Digging Up The Truth on US Soil Erosion
The Dust Bowl is Long Gone, But Environmentalists Who Warn of 'Overpopulation' Seem Not to Notice
September 10, 1999
by Dennis T. Avery
CHURCHVILLE, Va.--For decades, some environmentalists have called modern farming unsustainable. One of their most serious charges is that aggressive planting generates dangerous levels of soil erosion.
Over and over they have predicted that topsoil losses portend a return to the Dust Bowl days of 1930s' America.
Now an industrious erosion expert from California has literally dug up the topsoil history of the Coon Creek watershed, centered in western Wisconsin, and found its steep, intensively farmed slopes are losing only 5 percent as much topsoil as they did in the Dust Bowl era.
Stanley Trimble, a professor of geography at the University of California at Los Angeles (and a part-time farmer in Tennessee), used historical records and 20 years of his own soil surveys to prove the critics wrong.
Trimble found that erosion in the Coon Creek watershed rose strongly after the prairie was plowed in the 1850s and skyrocketed during the droughts of the 1920s and 1930s.
However, erosion was sharply reduced by contour plowing, strip cropping and other techniques introduced by the U.S. Soil Conservation Service in the 1930s.
Coon Creek soil losses continue to decline, Trimble says, as farmers improve their methods of reducing runoff. Today's creek supports the brook trout once nearly eradicated by heavy sediment loads.
Trimble says Coon Creek farmers are not even making much use of the most powerful soil conservation systems: conservation tillage and no-till farming.
The Coon Creek watershed was chosen for intensive study in the 1930s. Trimble rummaged the Coon Creek soil data out of the National Archives and resurveyed the soil profiles in nearly 100 soil cross-sections across the basin's profile in the 1970s and again in the 1990s.
Trimble even dug down to find the old roads, railroads and building foundations that marked soil levels in 1900. At lower depths, he found the dark organic soils of the pre-1850 prairie.
Soil erosion has long been the biggest threat to the sustainability of the world's expanding population, and traditional low-yield farming systems have long suffered high erosion rates.
Modern farmers claim they are achieving both high yields and soil protection. But official Department of Agriculture estimates of soil erosion suggest modern farming has reduced soil erosion only slightly.
Lester Brown of the Worldwatch Institute, a Washington-based environmental group, has claimed huge worldwide soil erosion losses--26 billion tons a year--and specifically warned in 1980 that Corn Belt topsoil was rapidly disappearing.
Cornell entomologist David Pimentel published an article in the journal Science in 1995 in which he claimed the world had lost one-third of its arable land over the preceding 40 years. Pimentel based his conclusions mainly on his own estimate of 74 billion tons of annual soil erosion.
Asked about the soil erosion history in Coon Creek, Pimentel claimed that Trimble has studied sediments, not what actually happened in the fields. "Trimble has a good imagination."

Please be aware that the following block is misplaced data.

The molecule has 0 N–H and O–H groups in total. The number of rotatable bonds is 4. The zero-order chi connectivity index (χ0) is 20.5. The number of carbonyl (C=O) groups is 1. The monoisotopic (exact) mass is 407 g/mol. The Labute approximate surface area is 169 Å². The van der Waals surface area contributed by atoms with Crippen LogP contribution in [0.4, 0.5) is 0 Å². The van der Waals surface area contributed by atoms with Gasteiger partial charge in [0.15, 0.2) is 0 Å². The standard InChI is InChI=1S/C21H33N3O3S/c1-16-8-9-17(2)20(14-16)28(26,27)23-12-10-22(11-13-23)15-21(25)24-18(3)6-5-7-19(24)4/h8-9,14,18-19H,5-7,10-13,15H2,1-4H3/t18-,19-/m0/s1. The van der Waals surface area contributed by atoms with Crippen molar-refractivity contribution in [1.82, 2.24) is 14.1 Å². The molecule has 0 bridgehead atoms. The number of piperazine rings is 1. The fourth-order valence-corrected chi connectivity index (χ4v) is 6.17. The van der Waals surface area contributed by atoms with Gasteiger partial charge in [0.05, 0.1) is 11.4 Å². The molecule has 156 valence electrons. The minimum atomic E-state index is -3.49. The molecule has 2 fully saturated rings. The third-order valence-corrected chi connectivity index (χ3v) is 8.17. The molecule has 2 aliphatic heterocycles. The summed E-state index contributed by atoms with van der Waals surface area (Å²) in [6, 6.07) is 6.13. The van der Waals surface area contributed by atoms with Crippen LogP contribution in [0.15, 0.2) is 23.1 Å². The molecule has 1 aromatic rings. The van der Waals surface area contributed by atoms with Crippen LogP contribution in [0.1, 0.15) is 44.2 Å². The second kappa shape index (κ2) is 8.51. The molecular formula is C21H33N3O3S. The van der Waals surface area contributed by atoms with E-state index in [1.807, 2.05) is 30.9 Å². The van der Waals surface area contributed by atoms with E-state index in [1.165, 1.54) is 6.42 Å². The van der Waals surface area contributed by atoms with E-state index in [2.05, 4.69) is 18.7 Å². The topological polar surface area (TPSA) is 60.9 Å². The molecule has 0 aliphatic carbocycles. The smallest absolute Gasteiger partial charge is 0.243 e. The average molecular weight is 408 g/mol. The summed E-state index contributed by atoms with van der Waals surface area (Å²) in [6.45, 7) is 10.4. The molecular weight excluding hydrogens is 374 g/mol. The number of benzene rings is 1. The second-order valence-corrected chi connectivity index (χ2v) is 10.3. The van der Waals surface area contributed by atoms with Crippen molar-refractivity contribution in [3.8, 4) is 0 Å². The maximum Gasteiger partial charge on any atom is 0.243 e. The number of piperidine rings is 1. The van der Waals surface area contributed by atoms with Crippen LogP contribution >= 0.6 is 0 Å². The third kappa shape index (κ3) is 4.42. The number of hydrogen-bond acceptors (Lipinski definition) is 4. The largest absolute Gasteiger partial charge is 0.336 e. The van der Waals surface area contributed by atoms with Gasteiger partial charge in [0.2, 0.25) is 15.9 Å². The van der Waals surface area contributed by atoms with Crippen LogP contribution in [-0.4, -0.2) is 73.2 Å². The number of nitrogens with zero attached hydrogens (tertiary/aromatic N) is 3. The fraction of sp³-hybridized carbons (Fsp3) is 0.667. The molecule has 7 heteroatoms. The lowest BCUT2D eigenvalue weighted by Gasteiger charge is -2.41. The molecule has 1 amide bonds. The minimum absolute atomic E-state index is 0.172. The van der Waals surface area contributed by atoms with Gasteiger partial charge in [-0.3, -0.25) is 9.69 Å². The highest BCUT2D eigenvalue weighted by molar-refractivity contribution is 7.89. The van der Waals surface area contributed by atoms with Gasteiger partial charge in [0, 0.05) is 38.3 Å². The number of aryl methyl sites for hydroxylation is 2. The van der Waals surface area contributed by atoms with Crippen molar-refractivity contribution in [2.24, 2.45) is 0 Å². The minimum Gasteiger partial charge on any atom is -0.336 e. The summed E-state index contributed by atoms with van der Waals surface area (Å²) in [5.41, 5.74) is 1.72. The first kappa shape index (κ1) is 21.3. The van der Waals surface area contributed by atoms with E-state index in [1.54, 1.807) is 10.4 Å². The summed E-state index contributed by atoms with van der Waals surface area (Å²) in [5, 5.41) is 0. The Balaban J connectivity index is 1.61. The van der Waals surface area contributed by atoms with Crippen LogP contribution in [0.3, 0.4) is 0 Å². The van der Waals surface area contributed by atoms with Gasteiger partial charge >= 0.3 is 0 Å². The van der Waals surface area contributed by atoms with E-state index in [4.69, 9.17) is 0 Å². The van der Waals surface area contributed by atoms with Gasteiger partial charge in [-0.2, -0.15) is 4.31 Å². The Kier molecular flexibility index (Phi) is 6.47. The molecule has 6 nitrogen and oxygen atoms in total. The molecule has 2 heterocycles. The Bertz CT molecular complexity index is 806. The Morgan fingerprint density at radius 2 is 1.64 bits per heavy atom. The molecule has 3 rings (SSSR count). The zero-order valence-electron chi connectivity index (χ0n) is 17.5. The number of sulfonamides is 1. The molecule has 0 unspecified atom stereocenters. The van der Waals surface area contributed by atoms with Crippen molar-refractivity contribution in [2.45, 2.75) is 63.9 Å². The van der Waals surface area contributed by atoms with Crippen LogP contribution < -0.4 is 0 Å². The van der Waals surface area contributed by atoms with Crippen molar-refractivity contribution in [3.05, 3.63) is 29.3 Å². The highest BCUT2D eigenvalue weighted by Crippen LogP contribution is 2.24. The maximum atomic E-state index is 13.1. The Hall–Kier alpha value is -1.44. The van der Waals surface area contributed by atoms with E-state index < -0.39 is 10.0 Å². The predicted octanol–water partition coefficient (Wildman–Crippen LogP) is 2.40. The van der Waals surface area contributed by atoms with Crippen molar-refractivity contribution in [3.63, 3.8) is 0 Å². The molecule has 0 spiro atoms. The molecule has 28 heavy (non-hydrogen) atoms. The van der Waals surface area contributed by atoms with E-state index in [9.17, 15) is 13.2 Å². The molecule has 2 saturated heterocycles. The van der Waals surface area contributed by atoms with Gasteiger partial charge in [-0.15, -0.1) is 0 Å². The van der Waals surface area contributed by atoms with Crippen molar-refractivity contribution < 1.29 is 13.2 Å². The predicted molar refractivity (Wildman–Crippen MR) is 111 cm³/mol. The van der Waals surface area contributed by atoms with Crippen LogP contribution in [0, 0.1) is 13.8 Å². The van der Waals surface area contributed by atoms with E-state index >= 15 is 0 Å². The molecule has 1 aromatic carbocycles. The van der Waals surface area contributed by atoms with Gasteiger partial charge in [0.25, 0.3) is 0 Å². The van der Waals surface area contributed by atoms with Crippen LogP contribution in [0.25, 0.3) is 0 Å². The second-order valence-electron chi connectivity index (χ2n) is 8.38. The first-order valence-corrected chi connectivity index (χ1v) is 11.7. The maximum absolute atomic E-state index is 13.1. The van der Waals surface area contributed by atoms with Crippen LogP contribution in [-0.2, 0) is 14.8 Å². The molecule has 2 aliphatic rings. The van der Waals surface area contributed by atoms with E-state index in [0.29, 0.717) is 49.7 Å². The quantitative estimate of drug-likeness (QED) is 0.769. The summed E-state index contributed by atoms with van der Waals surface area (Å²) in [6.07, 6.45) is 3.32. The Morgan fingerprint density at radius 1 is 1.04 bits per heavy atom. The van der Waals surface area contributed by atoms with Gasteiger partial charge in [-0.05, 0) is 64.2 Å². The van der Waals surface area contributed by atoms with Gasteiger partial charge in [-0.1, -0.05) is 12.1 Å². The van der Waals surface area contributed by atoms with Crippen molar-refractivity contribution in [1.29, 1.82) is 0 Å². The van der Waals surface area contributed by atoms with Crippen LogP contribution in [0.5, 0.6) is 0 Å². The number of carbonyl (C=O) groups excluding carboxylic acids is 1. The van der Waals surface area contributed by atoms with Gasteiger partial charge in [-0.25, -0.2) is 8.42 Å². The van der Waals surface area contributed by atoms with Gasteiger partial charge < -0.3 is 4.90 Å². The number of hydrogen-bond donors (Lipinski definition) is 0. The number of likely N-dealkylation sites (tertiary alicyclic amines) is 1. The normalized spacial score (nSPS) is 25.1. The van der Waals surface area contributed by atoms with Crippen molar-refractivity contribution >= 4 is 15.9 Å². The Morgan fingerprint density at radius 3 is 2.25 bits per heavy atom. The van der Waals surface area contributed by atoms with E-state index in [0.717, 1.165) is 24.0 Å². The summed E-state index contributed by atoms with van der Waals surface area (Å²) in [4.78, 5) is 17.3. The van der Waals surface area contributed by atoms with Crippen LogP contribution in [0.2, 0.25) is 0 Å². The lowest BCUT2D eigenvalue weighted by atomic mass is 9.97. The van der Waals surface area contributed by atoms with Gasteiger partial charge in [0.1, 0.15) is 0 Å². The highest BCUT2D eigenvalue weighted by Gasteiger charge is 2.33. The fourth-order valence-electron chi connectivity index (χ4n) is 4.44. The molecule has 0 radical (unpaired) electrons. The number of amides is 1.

However, Pimentel has little physical data to back up his own soil- loss estimates. In fact, there's been little systematic data gathered on soil erosion occurring outside the United States. Trimble's data from Coon Creek call into question even the official U.S. soil loss estimates.
Why do Brown and Pimentel invent huge soil losses? Maybe because both have built global reputations by declaiming against overpopulation.
Brown has been predicting massive world famines for the last 25 years and claims that recent gains in world food production are only "an illusion of progress."
Pimentel asked in a 1994 study, "Does human society want 10 to 15 billion humans living in poverty and malnourishment or one to two billion living with abundant resources and a quality environment?"
Modern high-yield agriculture is one of the cornerstones of today's high-tech prosperity. By suggesting that it poses a lurking threat to topsoil, Brown and Pimentel are striking at the core of modern food security--and our children's prospects for living in abundance.
The Agriculture Department has a built-in conflict of interest. If soil erosion is not a big problem, then there is no reason for the country to pay a billion dollars annually to have a soil conservationist in every one of America's 3,000 counties handing out subsidies to soil-conserving farmers.
A few years ago, I met with a group of urbanites in Indiana, at one of those weekend rallies for well-meaning political types. I was amazed to find that they sincerely believed the deep, level soils surrounding them were silently disappearing beneath our feet.
They were not impressed with the conservation tillage practiced on their neighbors' farms. They got upset when I suggested that if they really wanted to combat soil erosion, they should send their local soil conservation agent to a backward farming region like Indonesia, where erosion is actually taking place.
Asked about high soil erosion estimates that imply the need for global depopulation, Trimble says, "They owe us physical evidence." He's got a point.
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Dennis T. Avery is based in Churchville, VA, and is director of the Hudson Institute's Center for Global Food Issues.